Delhi government on May 31 issued an advisory to its hospitals stating that Per Vaginal (PV) examination, also referred to as 'two-finger test', for rape survivors can be conducted with their consent.

The advisory, based on a 14-page document made by an expert panel, claims doctors cannot be made to function under the constraint of a complete ban of this examination.

Women's rights activists have objected to this test for years, claiming it leads to shaming the survivor by jumping to conclusions about her character.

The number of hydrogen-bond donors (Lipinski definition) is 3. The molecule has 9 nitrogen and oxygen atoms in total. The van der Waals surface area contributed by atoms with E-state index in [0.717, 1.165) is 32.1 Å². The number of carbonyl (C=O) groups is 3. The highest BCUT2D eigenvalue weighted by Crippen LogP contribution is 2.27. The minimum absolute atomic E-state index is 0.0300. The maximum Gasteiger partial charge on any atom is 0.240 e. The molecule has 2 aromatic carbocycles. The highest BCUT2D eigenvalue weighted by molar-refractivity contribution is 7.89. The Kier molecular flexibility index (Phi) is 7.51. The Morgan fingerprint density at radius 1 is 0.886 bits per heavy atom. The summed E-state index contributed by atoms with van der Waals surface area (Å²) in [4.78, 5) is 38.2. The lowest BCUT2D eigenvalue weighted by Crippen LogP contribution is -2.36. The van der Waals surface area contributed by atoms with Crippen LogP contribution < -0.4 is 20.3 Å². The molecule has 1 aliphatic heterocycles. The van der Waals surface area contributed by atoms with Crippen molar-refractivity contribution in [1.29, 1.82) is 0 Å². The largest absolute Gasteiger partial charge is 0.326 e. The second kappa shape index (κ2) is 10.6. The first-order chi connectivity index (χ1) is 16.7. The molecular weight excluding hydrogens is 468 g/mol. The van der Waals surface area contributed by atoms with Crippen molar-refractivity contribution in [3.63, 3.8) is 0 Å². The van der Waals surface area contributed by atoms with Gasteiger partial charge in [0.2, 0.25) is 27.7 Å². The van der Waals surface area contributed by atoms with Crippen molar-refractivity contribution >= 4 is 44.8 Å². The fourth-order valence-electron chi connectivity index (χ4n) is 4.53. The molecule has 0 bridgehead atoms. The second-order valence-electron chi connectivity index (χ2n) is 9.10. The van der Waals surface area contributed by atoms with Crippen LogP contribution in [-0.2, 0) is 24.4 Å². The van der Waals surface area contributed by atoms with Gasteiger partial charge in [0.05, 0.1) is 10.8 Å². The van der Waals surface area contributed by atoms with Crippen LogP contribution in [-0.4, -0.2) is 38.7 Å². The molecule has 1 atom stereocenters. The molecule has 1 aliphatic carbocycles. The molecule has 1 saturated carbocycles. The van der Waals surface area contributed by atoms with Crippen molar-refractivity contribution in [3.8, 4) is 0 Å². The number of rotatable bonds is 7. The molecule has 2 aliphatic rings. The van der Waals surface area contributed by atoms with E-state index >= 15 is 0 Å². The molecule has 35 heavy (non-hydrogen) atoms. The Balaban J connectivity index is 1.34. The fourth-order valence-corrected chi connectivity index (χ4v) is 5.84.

In 2013, the Supreme Court had pointed out that the test violated a victim’s right to privacy and asked the government to provide better medical procedures to confirm sexual assault.

A new set of guidelines on treating victims of sexual assault framed by the Union health ministry with the help of the Indian Council for Medical Research and Department of Health Research last year had proposed banning the test.

The test is said to serve three purposes — examine genital organs to “elicit signs of forced penetration”, document and evaluate extent of injuries, check for infection and treat them, and collect appropriate samples.

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